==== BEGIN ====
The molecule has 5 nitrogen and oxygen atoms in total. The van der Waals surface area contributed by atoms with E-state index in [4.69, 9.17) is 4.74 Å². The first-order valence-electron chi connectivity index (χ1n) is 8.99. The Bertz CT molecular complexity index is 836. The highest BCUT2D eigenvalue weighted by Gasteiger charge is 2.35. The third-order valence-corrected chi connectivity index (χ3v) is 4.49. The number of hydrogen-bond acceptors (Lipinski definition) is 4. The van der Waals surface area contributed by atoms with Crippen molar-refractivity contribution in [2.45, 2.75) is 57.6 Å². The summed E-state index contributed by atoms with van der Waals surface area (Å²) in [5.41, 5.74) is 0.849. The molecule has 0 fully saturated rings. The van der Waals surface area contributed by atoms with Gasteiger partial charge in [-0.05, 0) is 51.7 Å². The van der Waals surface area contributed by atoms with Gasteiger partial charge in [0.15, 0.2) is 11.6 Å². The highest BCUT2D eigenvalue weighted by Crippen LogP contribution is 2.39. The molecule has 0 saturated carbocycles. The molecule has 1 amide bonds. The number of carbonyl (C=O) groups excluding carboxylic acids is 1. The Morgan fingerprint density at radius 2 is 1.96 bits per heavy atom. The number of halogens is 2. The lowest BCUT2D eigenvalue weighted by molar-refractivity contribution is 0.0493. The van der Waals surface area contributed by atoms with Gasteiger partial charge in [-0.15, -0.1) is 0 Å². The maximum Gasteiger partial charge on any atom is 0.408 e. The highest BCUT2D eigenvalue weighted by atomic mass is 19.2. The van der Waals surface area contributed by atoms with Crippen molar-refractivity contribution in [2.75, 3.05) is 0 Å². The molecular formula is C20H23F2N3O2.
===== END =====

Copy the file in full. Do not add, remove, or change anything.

The molecule has 5 nitrogen and oxygen atoms in total. The van der Waals surface area contributed by atoms with E-state index in [4.69, 9.17) is 4.74 Å². The first-order valence-electron chi connectivity index (χ1n) is 8.99. The Bertz CT molecular complexity index is 836. The highest BCUT2D eigenvalue weighted by Gasteiger charge is 2.35. The third-order valence-corrected chi connectivity index (χ3v) is 4.49. The number of hydrogen-bond acceptors (Lipinski definition) is 4. The van der Waals surface area contributed by atoms with Crippen molar-refractivity contribution in [2.45, 2.75) is 57.6 Å². The summed E-state index contributed by atoms with van der Waals surface area (Å²) in [5.41, 5.74) is 0.849. The molecule has 0 fully saturated rings. The van der Waals surface area contributed by atoms with Gasteiger partial charge in [-0.05, 0) is 51.7 Å². The van der Waals surface area contributed by atoms with Gasteiger partial charge in [0.15, 0.2) is 11.6 Å². The highest BCUT2D eigenvalue weighted by Crippen LogP contribution is 2.39. The molecule has 0 saturated carbocycles. The molecule has 1 amide bonds. The number of carbonyl (C=O) groups excluding carboxylic acids is 1. The Morgan fingerprint density at radius 2 is 1.96 bits per heavy atom. The number of halogens is 2. The lowest BCUT2D eigenvalue weighted by molar-refractivity contribution is 0.0493. The van der Waals surface area contributed by atoms with Gasteiger partial charge in [-0.15, -0.1) is 0 Å². The maximum Gasteiger partial charge on any atom is 0.408 e. The highest BCUT2D eigenvalue weighted by atomic mass is 19.2. The van der Waals surface area contributed by atoms with Crippen molar-refractivity contribution in [2.75, 3.05) is 0 Å². The molecular formula is C20H23F2N3O2.